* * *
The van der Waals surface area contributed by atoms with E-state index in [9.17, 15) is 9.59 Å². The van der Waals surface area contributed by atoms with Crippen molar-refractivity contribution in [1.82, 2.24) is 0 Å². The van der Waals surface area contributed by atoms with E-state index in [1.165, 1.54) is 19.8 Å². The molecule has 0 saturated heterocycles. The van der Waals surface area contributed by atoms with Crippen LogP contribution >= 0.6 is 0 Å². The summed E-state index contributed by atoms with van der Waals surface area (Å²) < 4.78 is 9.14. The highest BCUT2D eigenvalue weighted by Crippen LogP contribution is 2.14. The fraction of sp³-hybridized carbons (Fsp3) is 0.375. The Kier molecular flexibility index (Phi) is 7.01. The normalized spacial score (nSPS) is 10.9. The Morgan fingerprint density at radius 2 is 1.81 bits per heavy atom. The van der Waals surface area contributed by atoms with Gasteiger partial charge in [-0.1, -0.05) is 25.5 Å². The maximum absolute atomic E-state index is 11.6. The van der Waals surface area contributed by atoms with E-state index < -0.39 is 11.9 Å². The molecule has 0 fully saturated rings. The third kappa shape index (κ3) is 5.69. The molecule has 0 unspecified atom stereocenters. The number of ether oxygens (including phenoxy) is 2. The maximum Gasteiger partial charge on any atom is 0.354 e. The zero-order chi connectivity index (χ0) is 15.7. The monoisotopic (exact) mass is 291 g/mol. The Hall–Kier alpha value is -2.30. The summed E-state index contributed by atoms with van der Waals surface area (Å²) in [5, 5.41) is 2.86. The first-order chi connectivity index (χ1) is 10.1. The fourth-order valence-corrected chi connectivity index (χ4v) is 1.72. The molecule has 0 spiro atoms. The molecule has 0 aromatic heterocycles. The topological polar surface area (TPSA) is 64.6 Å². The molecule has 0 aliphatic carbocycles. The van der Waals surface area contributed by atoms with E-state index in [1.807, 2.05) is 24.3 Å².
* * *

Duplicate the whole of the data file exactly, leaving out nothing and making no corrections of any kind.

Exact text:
The van der Waals surface area contributed by atoms with E-state index in [9.17, 15) is 9.59 Å². The van der Waals surface area contributed by atoms with Crippen molar-refractivity contribution in [1.82, 2.24) is 0 Å². The van der Waals surface area contributed by atoms with E-state index in [1.165, 1.54) is 19.8 Å². The molecule has 0 saturated heterocycles. The van der Waals surface area contributed by atoms with Crippen LogP contribution >= 0.6 is 0 Å². The summed E-state index contributed by atoms with van der Waals surface area (Å²) < 4.78 is 9.14. The highest BCUT2D eigenvalue weighted by Crippen LogP contribution is 2.14. The fraction of sp³-hybridized carbons (Fsp3) is 0.375. The Kier molecular flexibility index (Phi) is 7.01. The normalized spacial score (nSPS) is 10.9. The Morgan fingerprint density at radius 2 is 1.81 bits per heavy atom. The van der Waals surface area contributed by atoms with Gasteiger partial charge in [-0.1, -0.05) is 25.5 Å². The maximum absolute atomic E-state index is 11.6. The van der Waals surface area contributed by atoms with E-state index < -0.39 is 11.9 Å². The molecule has 0 fully saturated rings. The third kappa shape index (κ3) is 5.69. The molecule has 0 unspecified atom stereocenters. The number of ether oxygens (including phenoxy) is 2. The maximum Gasteiger partial charge on any atom is 0.354 e. The zero-order chi connectivity index (χ0) is 15.7. The monoisotopic (exact) mass is 291 g/mol. The Hall–Kier alpha value is -2.30. The summed E-state index contributed by atoms with van der Waals surface area (Å²) in [5, 5.41) is 2.86. The first-order chi connectivity index (χ1) is 10.1. The fourth-order valence-corrected chi connectivity index (χ4v) is 1.72. The molecule has 0 spiro atoms. The molecule has 0 aromatic heterocycles. The topological polar surface area (TPSA) is 64.6 Å². The molecule has 0 aliphatic carbocycles. The van der Waals surface area contributed by atoms with E-state index in [1.807, 2.05) is 24.3 Å².